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Verse-by-Verse Bible Commentary

Jeremiah 37:5

 

 

Meanwhile, Pharaoh's army had set out from Egypt; and when the Chaldeans who had been besieging Jerusalem heard the report about them, they lifted the siege from Jerusalem.

Adam Clarke Commentary

Then Pharaoh's army - This was Pharaoh-hophra or Apries, who then reigned in Egypt in place of his father Necho. See Ezekiel 29:6, etc. Nebuchadnezzar, hearing that the Egyptian army, on which the Jews so much depended, was on their march to relieve the city, suddenly raised the siege, and went to meet them. In the interim Zedekiah sent to Jeremiah to inquire of the Lord to know whether they might consider themselves in safety.


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Bibliography
Clarke, Adam. "Commentary on Jeremiah 37:5". "The Adam Clarke Commentary". http://odl.studylight.org/commentaries/acc/jeremiah-37.html. 1832.

Albert Barnes' Notes on the Whole Bible

Then - And. Pharaoh-Hophra Jeremiah 44:30, the Apries of Herodotus, probably withdrew without giving Nebuchadnezzar battle. After a reign of 25 years, he was dethroned by Amasis, but allowed to inhabit his palace at Sais, where finally he was strangled.


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Bibliography
Barnes, Albert. "Commentary on Jeremiah 37:5". "Barnes' Notes on the Whole Bible". http://odl.studylight.org/commentaries/bnb/jeremiah-37.html. 1870.

John Gill's Exposition of the Whole Bible

Then Pharaoh's army was come forth out of Egypt,.... At the time the above message was sent to Jeremiah. Zedekiah, though he had took an oath of homage to the king of Babylon, rebelled against him, and entered into a league with the king of Egypt, to whom he sent for succours in his distress; and who, according to agreement, sent his army out of Egypt to break up the siege of Jerusalem; for though the king of Egypt came no more in person out of his land, after his defeat at Carchemish by Nebuchadnezzar, in the fourth year of Jehoiakim, Jeremiah 46:2; yet he sent his army to the relief of Jerusalem:

and when the Chaldeans that besieged Jerusalem; which was in the ninth year of Zedekiah's reign that they first besieged it, and is the time here referred to, Jeremiah 39:1;

heard tidings of them; the Egyptian army, and of its coming out against them; the rumour of which might be spread by the Jews themselves, to intimidate them; or which might come to them by spies they had in all parts to give them intelligence of what was doing; and what they had was good and certain, and on which they acted:

they departed from Jerusalem: not through fear, but to meet the Egyptian army, and give them battle, before they could be joined by any considerable force of the Jews. It was at this time the covenant was broken about the manumission of servants, Jeremiah 34:10; which conduct ill agrees with their desire of the prophet's prayer.


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The New John Gill's Exposition of the Entire Bible Modernised and adapted for the computer by Larry Pierce of Online Bible. All Rightes Reserved, Larry Pierce, Winterbourne, Ontario.
A printed copy of this work can be ordered from: The Baptist Standard Bearer, 1 Iron Oaks Dr, Paris, AR, 72855

Bibliography
Gill, John. "Commentary on Jeremiah 37:5". "The New John Gill Exposition of the Entire Bible". http://odl.studylight.org/commentaries/geb/jeremiah-37.html. 1999.

Geneva Study Bible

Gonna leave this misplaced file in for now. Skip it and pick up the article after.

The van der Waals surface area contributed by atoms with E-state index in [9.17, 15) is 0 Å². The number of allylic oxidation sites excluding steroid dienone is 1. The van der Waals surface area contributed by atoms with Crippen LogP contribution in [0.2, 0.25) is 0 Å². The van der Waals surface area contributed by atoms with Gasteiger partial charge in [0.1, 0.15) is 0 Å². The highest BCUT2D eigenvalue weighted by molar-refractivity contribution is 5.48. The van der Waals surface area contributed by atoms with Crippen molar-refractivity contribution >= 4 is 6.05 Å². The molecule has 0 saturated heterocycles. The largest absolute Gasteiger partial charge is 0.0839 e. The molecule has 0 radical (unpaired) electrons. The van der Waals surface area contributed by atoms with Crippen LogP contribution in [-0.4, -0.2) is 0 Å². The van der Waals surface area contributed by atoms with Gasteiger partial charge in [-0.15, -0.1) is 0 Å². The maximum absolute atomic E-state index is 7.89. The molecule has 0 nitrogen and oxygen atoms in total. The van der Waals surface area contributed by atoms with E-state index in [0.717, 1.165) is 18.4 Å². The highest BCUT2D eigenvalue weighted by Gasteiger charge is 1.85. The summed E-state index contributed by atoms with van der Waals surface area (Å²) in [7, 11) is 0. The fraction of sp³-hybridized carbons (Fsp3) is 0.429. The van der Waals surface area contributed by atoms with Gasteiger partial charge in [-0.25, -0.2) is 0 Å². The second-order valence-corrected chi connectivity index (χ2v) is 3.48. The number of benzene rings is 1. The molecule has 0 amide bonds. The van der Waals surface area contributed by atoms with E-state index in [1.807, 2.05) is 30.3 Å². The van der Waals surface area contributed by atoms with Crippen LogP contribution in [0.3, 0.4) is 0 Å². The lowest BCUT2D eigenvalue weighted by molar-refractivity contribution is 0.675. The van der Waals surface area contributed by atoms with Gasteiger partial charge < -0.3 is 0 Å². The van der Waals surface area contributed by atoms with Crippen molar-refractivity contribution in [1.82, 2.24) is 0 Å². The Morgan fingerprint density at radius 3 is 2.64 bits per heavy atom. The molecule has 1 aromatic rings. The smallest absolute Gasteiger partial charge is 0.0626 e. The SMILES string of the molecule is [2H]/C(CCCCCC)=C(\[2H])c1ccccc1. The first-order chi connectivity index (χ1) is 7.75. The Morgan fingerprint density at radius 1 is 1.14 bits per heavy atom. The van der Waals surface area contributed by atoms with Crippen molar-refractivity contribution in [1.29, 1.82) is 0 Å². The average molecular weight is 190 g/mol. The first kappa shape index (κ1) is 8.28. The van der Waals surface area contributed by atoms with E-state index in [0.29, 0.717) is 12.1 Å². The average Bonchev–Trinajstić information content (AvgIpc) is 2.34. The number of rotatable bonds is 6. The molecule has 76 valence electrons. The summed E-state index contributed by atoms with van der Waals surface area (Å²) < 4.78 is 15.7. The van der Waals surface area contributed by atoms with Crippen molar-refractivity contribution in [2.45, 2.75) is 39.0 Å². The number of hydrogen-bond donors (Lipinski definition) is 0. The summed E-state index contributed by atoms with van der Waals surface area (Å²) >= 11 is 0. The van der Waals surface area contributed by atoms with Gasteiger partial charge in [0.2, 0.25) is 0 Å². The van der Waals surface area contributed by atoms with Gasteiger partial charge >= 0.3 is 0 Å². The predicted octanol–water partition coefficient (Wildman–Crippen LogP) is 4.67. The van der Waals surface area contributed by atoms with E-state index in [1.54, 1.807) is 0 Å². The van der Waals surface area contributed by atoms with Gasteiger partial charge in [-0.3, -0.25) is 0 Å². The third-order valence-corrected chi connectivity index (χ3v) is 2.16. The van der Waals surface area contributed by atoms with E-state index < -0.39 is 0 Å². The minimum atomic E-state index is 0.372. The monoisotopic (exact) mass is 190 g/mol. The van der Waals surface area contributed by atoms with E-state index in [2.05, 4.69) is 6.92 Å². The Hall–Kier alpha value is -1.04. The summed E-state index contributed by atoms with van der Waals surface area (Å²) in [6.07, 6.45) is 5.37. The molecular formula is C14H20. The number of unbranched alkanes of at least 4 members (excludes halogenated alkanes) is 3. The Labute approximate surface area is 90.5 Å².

Then Pharaoh's army had e come from Egypt: and when the Chaldeans that besieged Jerusalem heard tidings of them, they departed from Jerusalem.

(e) To help the Jews.

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Bibliography
Beza, Theodore. "Commentary on Jeremiah 37:5". "The 1599 Geneva Study Bible". http://odl.studylight.org/commentaries/gsb/jeremiah-37.html. 1599-1645.

Commentary Critical and Explanatory on the Whole Bible

After this temporary diversion, caused by Pharaoh in favor of Jerusalem, the Egyptians returned no more to its help (2 Kings 24:7). Judea had the misfortune to lie between the two great contending powers, Babylon and Egypt, and so was exposed to the alternate inroads of the one or the other. Josiah, taking side with Assyria, fell in battle with Pharaoh-necho at Megiddo (2 Kings 23:29). Zedekiah, seeking the Egyptian alliance in violation of his oath, was now about to be taken by Nebuchadnezzar (2 Chronicles 36:13; Ezekiel 17:15, Ezekiel 17:17).


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These files are a derivative of an electronic edition prepared from text scanned by Woodside Bible Fellowship.
This expanded edition of the Jameison-Faussett-Brown Commentary is in the public domain and may be freely used and distributed.

Bibliography
Jamieson, Robert, D.D.; Fausset, A. R.; Brown, David. "Commentary on Jeremiah 37:5". "Commentary Critical and Explanatory on the Whole Bible". http://odl.studylight.org/commentaries/jfb/jeremiah-37.html. 1871-8.

John Trapp Complete Commentary

Jeremiah 37:5 Then Pharaoh’s army was come forth out of Egypt: and when the Chaldeans that besieged Jerusalem heard tidings of them, they departed from Jerusalem.

Ver. 5. Then Pharaoh’s army was come out of Egypt.] This, then, seemeth to be the occasion that moved Zedekiah to send to the prophet for his prayers - viz., that God would be pleased to prosper the Egyptians coming to raise the siege, and to keep off the Chaldeans from returning to Jerusalem. But God had before signified his will to the contrary; and the Jews, trusting to human helps, took not a right course for their own preservation. See Jeremiah 34:17-22


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Bibliography
Trapp, John. "Commentary on Jeremiah 37:5". John Trapp Complete Commentary. http://odl.studylight.org/commentaries/jtc/jeremiah-37.html. 1865-1868.

Thomas Coke Commentary on the Holy Bible

Jeremiah 37:5. Pharaoh's army was come forth Zedekiah, contrary to the oath that he had taken to Nebuchadnezzar, made an alliance with the king of Egypt, and contracted with him for assistance against the king of Babylon; accordingly the king of Egypt sent an army to his relief, which obliged the Chaldeans to raise the siege of Jerusalem, in order to fight this Egyptian army. Calmet is of opinion, that the Pharaoh here mentioned was the Apries of Herodotus, called Hophra in Scripture. See ch. Jeremiah 44:30. Instead of They departed, we may read, They were forced to depart.